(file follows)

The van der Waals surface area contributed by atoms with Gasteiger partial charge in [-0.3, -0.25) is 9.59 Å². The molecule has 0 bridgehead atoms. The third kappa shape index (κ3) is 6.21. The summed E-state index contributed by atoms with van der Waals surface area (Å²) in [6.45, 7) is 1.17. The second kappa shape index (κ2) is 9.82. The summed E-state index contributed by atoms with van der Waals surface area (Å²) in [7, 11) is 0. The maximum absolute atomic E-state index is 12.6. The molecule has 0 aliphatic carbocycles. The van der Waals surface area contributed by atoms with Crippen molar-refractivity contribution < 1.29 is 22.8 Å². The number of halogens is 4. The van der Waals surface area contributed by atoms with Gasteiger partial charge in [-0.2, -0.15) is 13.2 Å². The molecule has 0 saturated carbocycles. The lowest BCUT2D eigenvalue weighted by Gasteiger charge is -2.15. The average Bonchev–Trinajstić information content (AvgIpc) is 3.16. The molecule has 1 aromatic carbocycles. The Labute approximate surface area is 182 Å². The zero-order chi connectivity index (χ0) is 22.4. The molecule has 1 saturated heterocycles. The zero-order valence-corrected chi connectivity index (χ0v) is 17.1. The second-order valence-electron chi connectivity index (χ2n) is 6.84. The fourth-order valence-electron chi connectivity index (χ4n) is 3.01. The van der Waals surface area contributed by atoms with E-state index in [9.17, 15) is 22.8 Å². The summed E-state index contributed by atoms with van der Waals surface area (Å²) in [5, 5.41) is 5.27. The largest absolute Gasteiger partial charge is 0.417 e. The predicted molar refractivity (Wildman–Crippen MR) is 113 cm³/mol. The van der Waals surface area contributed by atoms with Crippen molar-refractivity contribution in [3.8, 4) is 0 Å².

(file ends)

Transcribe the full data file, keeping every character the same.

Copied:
The van der Waals surface area contributed by atoms with Gasteiger partial charge in [-0.3, -0.25) is 9.59 Å². The molecule has 0 bridgehead atoms. The third kappa shape index (κ3) is 6.21. The summed E-state index contributed by atoms with van der Waals surface area (Å²) in [6.45, 7) is 1.17. The second kappa shape index (κ2) is 9.82. The summed E-state index contributed by atoms with van der Waals surface area (Å²) in [7, 11) is 0. The maximum absolute atomic E-state index is 12.6. The molecule has 0 aliphatic carbocycles. The van der Waals surface area contributed by atoms with Crippen molar-refractivity contribution < 1.29 is 22.8 Å². The number of halogens is 4. The van der Waals surface area contributed by atoms with Gasteiger partial charge in [-0.2, -0.15) is 13.2 Å². The molecule has 0 saturated carbocycles. The lowest BCUT2D eigenvalue weighted by Gasteiger charge is -2.15. The average Bonchev–Trinajstić information content (AvgIpc) is 3.16. The molecule has 1 aromatic carbocycles. The Labute approximate surface area is 182 Å². The zero-order chi connectivity index (χ0) is 22.4. The molecule has 1 saturated heterocycles. The zero-order valence-corrected chi connectivity index (χ0v) is 17.1. The second-order valence-electron chi connectivity index (χ2n) is 6.84. The fourth-order valence-electron chi connectivity index (χ4n) is 3.01. The van der Waals surface area contributed by atoms with E-state index in [9.17, 15) is 22.8 Å². The summed E-state index contributed by atoms with van der Waals surface area (Å²) in [5, 5.41) is 5.27. The largest absolute Gasteiger partial charge is 0.417 e. The predicted molar refractivity (Wildman–Crippen MR) is 113 cm³/mol. The van der Waals surface area contributed by atoms with Crippen molar-refractivity contribution in [3.8, 4) is 0 Å².